People would often ask me to get them discounts, but the discounts for outright purchase of tickets were pretty light (similar to the discounts Apple gives on current products to employee purchase programs–not very much at all). So I surprised friends by telling them to go outside the company. Now that I don’t have the pass anymore, I too go outside the company, and I’ll share some guidelines that will help you make the most of your efforts and funds. Continue reading “Magic Kingdom For Sale? Making the most of your Disney adventure from a rewards perspective”

Travelogue: Quick updates from Las Vegas, featuring Jimmy Buffett, Gordon Ramsay, and Uber

Welcome back to rsts11travel. Jimmy Buffett enticed us back to Las Vegas last weekend–no April foolin’ here–for a long weekend at Signature at MGM Grand. With Signature’s proximity both to the MGM Grand Garden Arena and the Las Vegas Monorail station, it’s an ideal and affordable option to enjoy relative quiet and little to no smoke. You still have the ease of access through the District to MGM Grand proper, and the entire strip is accessible one way or another, including the Harmon Ave sneaky path to Planet Hollywood.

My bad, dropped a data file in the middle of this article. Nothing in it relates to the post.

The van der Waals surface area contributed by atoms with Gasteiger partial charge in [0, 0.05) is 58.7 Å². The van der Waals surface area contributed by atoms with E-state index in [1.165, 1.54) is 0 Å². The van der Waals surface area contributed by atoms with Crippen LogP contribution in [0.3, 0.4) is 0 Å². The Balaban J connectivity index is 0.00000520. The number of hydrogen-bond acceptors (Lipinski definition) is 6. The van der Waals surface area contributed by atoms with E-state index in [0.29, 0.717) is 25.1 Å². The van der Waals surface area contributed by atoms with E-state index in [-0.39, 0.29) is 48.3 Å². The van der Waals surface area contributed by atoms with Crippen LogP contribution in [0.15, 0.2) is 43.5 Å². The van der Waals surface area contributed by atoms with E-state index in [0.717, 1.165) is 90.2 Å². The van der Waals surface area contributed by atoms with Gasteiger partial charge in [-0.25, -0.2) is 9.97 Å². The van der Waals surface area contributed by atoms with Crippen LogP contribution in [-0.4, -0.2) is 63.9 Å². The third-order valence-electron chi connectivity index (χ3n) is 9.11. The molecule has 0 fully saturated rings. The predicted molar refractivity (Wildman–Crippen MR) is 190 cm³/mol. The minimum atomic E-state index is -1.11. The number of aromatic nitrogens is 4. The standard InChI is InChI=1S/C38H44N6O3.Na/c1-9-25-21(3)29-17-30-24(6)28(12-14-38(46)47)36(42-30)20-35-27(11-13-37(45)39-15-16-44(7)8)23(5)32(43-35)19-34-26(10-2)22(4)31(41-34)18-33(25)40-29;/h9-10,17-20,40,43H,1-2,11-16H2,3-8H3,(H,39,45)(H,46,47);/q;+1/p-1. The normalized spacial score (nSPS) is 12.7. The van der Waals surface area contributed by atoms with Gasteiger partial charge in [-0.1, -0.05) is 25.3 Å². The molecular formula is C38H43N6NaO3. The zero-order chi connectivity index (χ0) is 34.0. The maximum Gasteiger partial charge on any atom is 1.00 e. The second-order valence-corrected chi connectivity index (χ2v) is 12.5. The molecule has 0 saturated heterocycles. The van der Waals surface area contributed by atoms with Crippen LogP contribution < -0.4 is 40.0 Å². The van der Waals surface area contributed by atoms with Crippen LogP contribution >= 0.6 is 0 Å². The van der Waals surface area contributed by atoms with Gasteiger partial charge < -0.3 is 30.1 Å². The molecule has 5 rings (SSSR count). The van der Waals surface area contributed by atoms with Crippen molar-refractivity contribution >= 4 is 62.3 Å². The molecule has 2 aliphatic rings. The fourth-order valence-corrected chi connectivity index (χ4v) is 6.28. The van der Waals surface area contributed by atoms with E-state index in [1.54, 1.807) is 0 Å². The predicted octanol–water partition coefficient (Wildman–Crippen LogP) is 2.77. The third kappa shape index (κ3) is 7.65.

Continue reading “Travelogue: Quick updates from Las Vegas, featuring Jimmy Buffett, Gordon Ramsay, and Uber”

A second look at Amex Fine Hotels and Resorts at Delano Las Vegas

It took a couple of weeks, but the rsts11travel review of Aria Las Vegas’s Aria Sky Suites property finally came out this week. One of the prods to stop editing and just post it was that we were booking another stay for this summer that was somewhat related. Not everyone will celebrate a birthday and aim for MLife Gold in one weekend, but about anyone with the right charge card can take advantage of these benefits.

Delano’s all-suite plan makes it a very comfortable place for longer-term stays on the Las Vegas strip